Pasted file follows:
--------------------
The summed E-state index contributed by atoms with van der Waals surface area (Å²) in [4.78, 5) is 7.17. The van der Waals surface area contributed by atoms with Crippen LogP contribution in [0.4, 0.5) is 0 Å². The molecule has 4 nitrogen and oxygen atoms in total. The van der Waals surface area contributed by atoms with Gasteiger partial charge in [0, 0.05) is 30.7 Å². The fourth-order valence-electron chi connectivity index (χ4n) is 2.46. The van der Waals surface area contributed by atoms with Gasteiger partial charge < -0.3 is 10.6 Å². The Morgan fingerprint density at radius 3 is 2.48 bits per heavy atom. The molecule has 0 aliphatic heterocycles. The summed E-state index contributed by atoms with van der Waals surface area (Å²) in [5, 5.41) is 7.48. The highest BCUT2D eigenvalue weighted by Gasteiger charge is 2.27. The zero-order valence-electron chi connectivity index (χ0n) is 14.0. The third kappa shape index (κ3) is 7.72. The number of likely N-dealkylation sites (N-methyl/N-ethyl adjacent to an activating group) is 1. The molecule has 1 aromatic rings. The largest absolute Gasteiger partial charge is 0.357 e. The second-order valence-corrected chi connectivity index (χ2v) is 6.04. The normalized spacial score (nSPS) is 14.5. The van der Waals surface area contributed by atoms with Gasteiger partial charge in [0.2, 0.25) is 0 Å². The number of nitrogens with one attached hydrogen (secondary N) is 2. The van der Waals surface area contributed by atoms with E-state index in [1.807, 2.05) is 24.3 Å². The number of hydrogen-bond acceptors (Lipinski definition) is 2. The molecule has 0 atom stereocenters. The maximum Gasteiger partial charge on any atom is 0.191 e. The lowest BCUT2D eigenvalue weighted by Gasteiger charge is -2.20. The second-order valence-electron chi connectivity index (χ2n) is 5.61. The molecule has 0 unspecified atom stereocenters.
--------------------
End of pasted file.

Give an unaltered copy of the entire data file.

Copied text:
The summed E-state index contributed by atoms with van der Waals surface area (Å²) in [4.78, 5) is 7.17. The van der Waals surface area contributed by atoms with Crippen LogP contribution in [0.4, 0.5) is 0 Å². The molecule has 4 nitrogen and oxygen atoms in total. The van der Waals surface area contributed by atoms with Gasteiger partial charge in [0, 0.05) is 30.7 Å². The fourth-order valence-electron chi connectivity index (χ4n) is 2.46. The van der Waals surface area contributed by atoms with Gasteiger partial charge < -0.3 is 10.6 Å². The Morgan fingerprint density at radius 3 is 2.48 bits per heavy atom. The molecule has 0 aliphatic heterocycles. The summed E-state index contributed by atoms with van der Waals surface area (Å²) in [5, 5.41) is 7.48. The highest BCUT2D eigenvalue weighted by Gasteiger charge is 2.27. The zero-order valence-electron chi connectivity index (χ0n) is 14.0. The third kappa shape index (κ3) is 7.72. The number of likely N-dealkylation sites (N-methyl/N-ethyl adjacent to an activating group) is 1. The molecule has 1 aromatic rings. The largest absolute Gasteiger partial charge is 0.357 e. The second-order valence-corrected chi connectivity index (χ2v) is 6.04. The normalized spacial score (nSPS) is 14.5. The van der Waals surface area contributed by atoms with Gasteiger partial charge in [0.2, 0.25) is 0 Å². The number of nitrogens with one attached hydrogen (secondary N) is 2. The van der Waals surface area contributed by atoms with E-state index in [1.807, 2.05) is 24.3 Å². The number of hydrogen-bond acceptors (Lipinski definition) is 2. The molecule has 0 atom stereocenters. The maximum Gasteiger partial charge on any atom is 0.191 e. The lowest BCUT2D eigenvalue weighted by Gasteiger charge is -2.20. The second-order valence-electron chi connectivity index (χ2n) is 5.61. The molecule has 0 unspecified atom stereocenters.